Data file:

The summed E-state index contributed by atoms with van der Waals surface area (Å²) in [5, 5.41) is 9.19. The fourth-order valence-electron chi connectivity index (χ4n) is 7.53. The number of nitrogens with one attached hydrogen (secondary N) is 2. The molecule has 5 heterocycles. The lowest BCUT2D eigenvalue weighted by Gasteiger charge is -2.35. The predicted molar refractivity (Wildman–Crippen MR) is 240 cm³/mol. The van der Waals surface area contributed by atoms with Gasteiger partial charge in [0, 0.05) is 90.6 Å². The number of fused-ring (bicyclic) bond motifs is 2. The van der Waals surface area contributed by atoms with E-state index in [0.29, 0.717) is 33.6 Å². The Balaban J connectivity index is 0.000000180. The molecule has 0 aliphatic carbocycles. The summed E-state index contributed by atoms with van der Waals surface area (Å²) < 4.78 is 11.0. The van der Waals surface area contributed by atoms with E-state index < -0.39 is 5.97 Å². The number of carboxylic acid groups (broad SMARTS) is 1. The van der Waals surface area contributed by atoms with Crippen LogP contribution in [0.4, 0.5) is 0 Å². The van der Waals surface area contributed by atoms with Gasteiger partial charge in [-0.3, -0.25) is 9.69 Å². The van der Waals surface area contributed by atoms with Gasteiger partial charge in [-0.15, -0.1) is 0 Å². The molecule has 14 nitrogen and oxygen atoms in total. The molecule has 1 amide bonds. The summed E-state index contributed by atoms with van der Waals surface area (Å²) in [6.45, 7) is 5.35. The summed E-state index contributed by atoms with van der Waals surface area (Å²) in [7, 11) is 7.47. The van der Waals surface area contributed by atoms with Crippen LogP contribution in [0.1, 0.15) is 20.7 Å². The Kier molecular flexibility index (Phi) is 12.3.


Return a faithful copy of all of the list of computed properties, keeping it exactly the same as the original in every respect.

The summed E-state index contributed by atoms with van der Waals surface area (Å²) in [5, 5.41) is 9.19. The fourth-order valence-electron chi connectivity index (χ4n) is 7.53. The number of nitrogens with one attached hydrogen (secondary N) is 2. The molecule has 5 heterocycles. The lowest BCUT2D eigenvalue weighted by Gasteiger charge is -2.35. The predicted molar refractivity (Wildman–Crippen MR) is 240 cm³/mol. The van der Waals surface area contributed by atoms with Gasteiger partial charge in [0, 0.05) is 90.6 Å². The number of fused-ring (bicyclic) bond motifs is 2. The van der Waals surface area contributed by atoms with E-state index in [0.29, 0.717) is 33.6 Å². The Balaban J connectivity index is 0.000000180. The molecule has 0 aliphatic carbocycles. The summed E-state index contributed by atoms with van der Waals surface area (Å²) < 4.78 is 11.0. The van der Waals surface area contributed by atoms with E-state index < -0.39 is 5.97 Å². The number of carboxylic acid groups (broad SMARTS) is 1. The van der Waals surface area contributed by atoms with Crippen LogP contribution in [0.4, 0.5) is 0 Å². The van der Waals surface area contributed by atoms with Gasteiger partial charge in [-0.3, -0.25) is 9.69 Å². The van der Waals surface area contributed by atoms with Gasteiger partial charge in [-0.15, -0.1) is 0 Å². The molecule has 14 nitrogen and oxygen atoms in total. The molecule has 1 amide bonds. The summed E-state index contributed by atoms with van der Waals surface area (Å²) in [6.45, 7) is 5.35. The summed E-state index contributed by atoms with van der Waals surface area (Å²) in [7, 11) is 7.47. The van der Waals surface area contributed by atoms with Crippen LogP contribution in [0.1, 0.15) is 20.7 Å². The Kier molecular flexibility index (Phi) is 12.3.